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The Games Teens Play:  Helping Your Teen Make Healthy Choices About Video Games

Video games are in many ways the bane of modern parenting.  Teens seem to love nothing as much as losing themselves in an alternative video universe.  They can spend hours in front of a screen doing everything from racing cars to shooting bad guys to creating alternative families.  Because video games are so important to teens, they must be important to their parents.

One of the first areas of concerns about video games is the violence and sexuality.  In response to parental demands, video games now carry ratings similar to those carried by movies.  In fact, teens under 18 cannot purchase certain games without parental approval.  This is a boon to many parents since it allows us tighter control of what our teens are playing.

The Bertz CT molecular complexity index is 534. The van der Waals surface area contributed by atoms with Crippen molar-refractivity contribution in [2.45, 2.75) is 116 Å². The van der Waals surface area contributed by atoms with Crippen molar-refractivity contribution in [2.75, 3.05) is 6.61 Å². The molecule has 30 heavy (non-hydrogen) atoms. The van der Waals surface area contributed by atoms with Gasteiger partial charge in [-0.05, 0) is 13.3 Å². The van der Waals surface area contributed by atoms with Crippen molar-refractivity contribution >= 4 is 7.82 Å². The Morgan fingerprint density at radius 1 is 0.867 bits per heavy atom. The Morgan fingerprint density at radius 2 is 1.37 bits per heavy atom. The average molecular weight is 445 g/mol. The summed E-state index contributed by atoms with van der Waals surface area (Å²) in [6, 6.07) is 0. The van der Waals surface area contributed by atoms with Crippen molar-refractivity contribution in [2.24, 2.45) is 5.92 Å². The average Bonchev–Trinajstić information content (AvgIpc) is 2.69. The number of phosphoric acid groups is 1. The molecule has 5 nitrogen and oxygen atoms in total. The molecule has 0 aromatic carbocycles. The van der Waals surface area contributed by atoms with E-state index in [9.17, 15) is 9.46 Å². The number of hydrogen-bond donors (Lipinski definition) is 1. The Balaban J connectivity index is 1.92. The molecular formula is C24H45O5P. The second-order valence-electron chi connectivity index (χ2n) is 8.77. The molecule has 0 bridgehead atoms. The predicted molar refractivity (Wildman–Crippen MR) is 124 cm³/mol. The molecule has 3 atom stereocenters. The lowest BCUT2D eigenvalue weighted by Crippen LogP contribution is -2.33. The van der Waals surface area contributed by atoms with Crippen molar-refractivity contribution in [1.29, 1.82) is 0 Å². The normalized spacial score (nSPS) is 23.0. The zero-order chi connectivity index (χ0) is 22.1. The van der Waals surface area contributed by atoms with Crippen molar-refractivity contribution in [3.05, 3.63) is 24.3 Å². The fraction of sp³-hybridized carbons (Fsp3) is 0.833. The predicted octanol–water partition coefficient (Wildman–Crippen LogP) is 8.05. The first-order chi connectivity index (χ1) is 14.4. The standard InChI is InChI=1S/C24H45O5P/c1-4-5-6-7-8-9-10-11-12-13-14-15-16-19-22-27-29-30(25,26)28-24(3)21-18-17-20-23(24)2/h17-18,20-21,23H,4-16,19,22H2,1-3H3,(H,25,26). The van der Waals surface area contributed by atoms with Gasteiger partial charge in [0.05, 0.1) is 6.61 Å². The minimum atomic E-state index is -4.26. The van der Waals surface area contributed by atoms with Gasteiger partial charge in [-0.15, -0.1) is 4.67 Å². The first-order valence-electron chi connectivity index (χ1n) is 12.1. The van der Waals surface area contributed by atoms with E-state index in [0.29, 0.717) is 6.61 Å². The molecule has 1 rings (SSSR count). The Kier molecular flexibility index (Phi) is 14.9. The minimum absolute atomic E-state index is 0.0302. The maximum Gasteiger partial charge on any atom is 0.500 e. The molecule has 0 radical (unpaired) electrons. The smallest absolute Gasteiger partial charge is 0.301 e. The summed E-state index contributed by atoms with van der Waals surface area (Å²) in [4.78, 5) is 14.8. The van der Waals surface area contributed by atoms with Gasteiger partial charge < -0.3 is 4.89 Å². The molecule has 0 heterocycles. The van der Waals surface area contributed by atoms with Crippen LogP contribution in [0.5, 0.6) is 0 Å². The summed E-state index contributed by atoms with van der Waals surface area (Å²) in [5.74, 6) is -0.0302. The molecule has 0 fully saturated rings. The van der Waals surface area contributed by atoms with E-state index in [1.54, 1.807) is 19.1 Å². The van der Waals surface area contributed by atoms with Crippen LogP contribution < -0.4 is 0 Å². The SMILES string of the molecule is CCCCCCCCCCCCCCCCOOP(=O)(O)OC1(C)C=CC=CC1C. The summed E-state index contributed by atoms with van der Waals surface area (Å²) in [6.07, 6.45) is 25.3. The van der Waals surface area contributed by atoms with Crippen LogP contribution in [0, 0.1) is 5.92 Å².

The next concern that most of us feel concerns the amount of time our teens spend playing video games.  Like all things in life, games provide us with an opportunity to teach our teens balance. There are three ways to limit the amount of time your teen spends on games.

  • Limit the amount of time your teen spends on games to a daily absolute, i.e. 1 hour.
  • Limit the amount of time he spends compared to something else.  For instance, allow 1 hour of play for each hour he spends studying.
  • Allow him to play as much as he likes, but only after he has completed his homework, chores, etc.

Finally, consider using video games to bring your family closer together.  My daughter laughs hysterically when I try “Dance, Dance Revolution”, but seeing me fail at something makes her feel more comfortable with who I am as a person.  Likewise, my husband occasionally allows our son to use him as "cannon fodder" in his war games.  Our son loves getting the best of dad and they have a good laugh together over my husband's video incompetence.

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